Tour de France 2024 stage four preview - GC fireworks on the Galibier?

Will it be a GC battle or will a breakaway be allowed to go clear?

Date: Tuesday July 2, 2024
Distance: 140km
Start location: Pinerolo
Finish location: Valloire
Start time: 13:05 CET
Finish time (approx): 17:05 CET

The Alps form the natural border between Italy and France, and so the riders will cross them during stage four to bring the Tour de France back home. In an edition so full of unusual quirks, from the Italian start to the finish outside of Paris, having a full-blown mountain stage this early into the race is yet another peculiarity that makes this race hard to predict. Usually the GC contenders have plenty of stages to ease themselves into the race and get their legs ready before the first proper mountain test, but the need to pass through the Alps so early in the race means they won’t have such a luxury this time.

Neither have the organisers held back in serving up the big, long, proper Alpine mountains for this stage. The road rises from the flag, before the official start of Sestrières 10km into the stage which, despite averaging just 3.7% for its whole duration, kicks up to 7.2% for the final 7km. A much shorter descent of just 11km takes them to the foot of the next climb, Col de Montgenèvre, the 8.3km climb averaging 5.9% on which the riders will finally cross the border into France, before another descent and valley road bring them to the day’s headline climb: Col du Galibier. This is one of the most commonly used climbs of the Tour, and its extreme length of 23km makes even its seemingly modest average gradient of 5.1% burn the legs. It’s usually used early in a stage to wear down the legs ahead of a shorter summit finish, but in the modern era of aggressive riding that hasn’t discouraged attacks, as in 2022 when Tadej Pogačar thrillingly traded blows with Jonas Vingegaard and Primož Roglič. And on the few occasions that, like today, it has been the final climb, drama has ensued — as in 2011, when Cadel Evans dug deep in response to a bold long-range Andy Schleck attack, limiting his losses enough to ultimately see him win the yellow jersey.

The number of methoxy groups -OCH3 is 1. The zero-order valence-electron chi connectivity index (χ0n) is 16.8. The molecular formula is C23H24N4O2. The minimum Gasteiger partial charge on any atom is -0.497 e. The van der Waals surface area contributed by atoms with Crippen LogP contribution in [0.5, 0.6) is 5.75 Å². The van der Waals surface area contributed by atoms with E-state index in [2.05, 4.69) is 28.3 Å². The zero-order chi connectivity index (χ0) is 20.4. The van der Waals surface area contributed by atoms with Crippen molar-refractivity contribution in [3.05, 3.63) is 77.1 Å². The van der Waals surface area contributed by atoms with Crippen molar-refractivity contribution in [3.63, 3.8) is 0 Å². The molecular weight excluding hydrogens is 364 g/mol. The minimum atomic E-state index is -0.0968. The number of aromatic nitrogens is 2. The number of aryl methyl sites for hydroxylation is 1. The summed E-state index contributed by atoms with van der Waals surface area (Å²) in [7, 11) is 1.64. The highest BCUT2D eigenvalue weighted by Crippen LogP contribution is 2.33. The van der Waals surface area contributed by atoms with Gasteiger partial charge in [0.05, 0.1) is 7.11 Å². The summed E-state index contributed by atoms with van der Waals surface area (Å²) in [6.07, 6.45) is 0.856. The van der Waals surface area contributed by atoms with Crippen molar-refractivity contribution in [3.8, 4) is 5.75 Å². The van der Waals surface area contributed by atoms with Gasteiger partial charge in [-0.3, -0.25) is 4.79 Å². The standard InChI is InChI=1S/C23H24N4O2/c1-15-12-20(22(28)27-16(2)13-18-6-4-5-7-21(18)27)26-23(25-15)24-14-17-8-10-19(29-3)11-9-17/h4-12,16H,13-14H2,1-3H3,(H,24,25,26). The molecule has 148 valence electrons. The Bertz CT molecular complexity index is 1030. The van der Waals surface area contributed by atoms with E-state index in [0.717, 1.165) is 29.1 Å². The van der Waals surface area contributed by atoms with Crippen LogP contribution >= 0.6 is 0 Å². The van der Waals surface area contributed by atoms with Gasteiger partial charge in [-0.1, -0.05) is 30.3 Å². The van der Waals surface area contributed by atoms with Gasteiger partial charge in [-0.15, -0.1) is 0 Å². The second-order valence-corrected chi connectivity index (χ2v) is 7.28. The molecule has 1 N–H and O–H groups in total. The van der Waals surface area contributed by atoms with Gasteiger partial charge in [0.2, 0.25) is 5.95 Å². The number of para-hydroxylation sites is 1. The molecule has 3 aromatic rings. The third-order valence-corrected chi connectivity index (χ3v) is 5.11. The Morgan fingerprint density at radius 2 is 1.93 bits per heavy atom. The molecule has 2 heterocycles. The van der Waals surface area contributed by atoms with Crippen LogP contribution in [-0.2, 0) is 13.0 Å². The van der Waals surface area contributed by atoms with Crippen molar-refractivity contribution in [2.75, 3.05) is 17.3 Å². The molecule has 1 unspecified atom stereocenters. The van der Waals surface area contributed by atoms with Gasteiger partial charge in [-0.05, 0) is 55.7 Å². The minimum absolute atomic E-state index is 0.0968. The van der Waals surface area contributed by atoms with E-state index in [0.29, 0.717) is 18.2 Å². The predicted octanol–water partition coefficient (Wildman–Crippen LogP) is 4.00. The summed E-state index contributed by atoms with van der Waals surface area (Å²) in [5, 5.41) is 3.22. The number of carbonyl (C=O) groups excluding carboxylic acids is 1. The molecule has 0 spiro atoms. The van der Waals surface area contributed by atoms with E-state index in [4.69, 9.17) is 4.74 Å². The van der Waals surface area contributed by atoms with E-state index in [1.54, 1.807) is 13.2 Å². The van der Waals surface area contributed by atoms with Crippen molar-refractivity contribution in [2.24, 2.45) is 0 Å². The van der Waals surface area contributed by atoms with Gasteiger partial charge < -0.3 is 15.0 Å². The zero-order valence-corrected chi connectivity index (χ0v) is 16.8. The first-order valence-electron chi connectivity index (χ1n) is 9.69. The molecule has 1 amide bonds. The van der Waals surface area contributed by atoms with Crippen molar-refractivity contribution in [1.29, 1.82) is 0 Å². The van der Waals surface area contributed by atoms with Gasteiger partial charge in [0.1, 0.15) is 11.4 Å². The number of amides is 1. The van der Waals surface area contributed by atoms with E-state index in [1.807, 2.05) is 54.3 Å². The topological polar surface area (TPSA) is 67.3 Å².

Will this stage see GC fireworks as riders try to exploit their rivals’ weaknesses, or a damp squib raced conservatively? Although the stage won’t finish at the top of the Galibier, as it did in the aforementioned 2011 stage, the 19km descent from the summit to the finish in Valloire is fast enough to not neutralise attacks. The same finish was in fact used in a 2019 stage won by Nairo Quintana, and saw great drama as Egan Bernal made his first big move for overall victory with an attack on the climb, while a dropped Julian Alaphilippe tore down the descent to regain contact and save the yellow jersey for another day.